Beck vs. Scarborough and the Future of the GOP

Two markedly different paths forward have emerged for Republicans as they decide how to rebuild and compete in the 2010 elections. These divergent paths have been characterized by the politically similar, Glenn Beck and Joe Scarborough.



Both pundits have an affable personality, but their styles are far apart. Beck makes emotional appeals and frequently embraces conspiracy theories. Scarborough focuses on reason and practical policy solutions. There is a place for emotional appeals but there must be more for a party to move forward. Practical communication of conservative principles, in Scarborough’s style, is the key to the rebirth of the Republican brand.


Republicans must overcome President Obama’s personal popularity to succeed in the 2010 midterms and in 2012. The President ran as the anti-Bush who would be all things to all people. Unlike President Obama’s 2008 campaign strategy, Republicans can’t simply run on the fact that they aren’t their opponent. While the President’s policies are losing traction with independents, his personal popularity is too strong of an asset to compete against as the anti-Obama party.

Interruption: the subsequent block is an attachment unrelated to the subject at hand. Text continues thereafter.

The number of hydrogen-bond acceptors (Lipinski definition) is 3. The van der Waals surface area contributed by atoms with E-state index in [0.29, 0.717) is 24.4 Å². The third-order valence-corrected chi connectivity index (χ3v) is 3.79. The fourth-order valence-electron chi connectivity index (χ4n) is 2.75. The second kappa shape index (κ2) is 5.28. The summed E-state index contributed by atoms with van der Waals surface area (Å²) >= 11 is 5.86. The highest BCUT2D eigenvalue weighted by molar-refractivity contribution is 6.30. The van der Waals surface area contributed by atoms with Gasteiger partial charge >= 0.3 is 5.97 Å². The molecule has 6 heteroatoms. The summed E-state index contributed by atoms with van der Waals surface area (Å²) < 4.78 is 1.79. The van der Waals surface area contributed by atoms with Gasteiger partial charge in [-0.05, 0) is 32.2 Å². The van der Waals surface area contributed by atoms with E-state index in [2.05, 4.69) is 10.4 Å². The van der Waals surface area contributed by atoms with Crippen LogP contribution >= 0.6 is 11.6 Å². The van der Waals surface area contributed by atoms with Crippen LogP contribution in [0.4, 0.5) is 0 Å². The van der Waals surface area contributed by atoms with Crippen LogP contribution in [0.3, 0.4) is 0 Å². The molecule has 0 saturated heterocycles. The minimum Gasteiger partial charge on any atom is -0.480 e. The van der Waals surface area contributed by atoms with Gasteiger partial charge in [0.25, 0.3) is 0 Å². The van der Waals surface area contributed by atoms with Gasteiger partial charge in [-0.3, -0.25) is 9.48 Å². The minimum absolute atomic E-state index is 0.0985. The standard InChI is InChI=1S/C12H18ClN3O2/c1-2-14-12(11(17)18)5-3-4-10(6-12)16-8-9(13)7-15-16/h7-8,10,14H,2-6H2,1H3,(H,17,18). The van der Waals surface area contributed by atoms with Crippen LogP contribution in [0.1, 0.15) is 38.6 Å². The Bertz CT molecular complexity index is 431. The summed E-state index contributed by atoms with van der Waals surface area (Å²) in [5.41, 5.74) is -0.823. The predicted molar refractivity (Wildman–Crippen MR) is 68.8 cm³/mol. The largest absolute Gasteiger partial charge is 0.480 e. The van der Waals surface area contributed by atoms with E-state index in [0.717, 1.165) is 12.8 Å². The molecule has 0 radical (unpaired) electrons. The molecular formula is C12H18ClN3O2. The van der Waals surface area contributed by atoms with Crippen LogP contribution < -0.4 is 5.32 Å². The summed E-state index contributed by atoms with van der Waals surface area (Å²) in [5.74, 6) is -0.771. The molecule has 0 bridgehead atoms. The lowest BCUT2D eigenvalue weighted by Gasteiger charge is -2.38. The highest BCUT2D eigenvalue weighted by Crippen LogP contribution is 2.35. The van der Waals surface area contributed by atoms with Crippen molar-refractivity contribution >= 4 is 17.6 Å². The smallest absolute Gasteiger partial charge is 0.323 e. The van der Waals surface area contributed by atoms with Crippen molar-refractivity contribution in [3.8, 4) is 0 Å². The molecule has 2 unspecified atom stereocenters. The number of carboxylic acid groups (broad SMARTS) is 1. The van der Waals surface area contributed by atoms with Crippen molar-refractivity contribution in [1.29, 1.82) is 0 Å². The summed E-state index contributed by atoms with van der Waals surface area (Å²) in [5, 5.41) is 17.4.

Beck attempts to appeal to the public as a likeable ordinary guy. This style will lead to a doomsday for Republicans and will squander an opportunity because it fights against the President’s primary strength, likeability. Scarborough attempts to shape the debate by putting forth practical policy suggestions. This style is a winner because it emphasizes the President’s weakness in shaping the policy debate.


President Obama has a unique ability to sell the public pseudo-truths. A recent example is the illogical idea that he can easily cut hundreds of billions of dollars in waste from Medicare without a decline in the level of care. Republicans need someone who can counter this preposterous rhetoric but do so in a style that maintains their likability across a broad swath of America.


Beck’s style has the ability to emotionally galvanize red states but it isn’t enough to win national elections. Scarborough’s even-handed style, with its practical application of conservative principles, can appeal to moderate blue and red states. For the GOP to capitalize on the President’s declining popularity, adopting Scarborough’s style is their last best hope at speaking truth to power and pointing out that the emperor has no clothes. Conveniently, the Nobel Peace Prize winner is supplying them with ample material.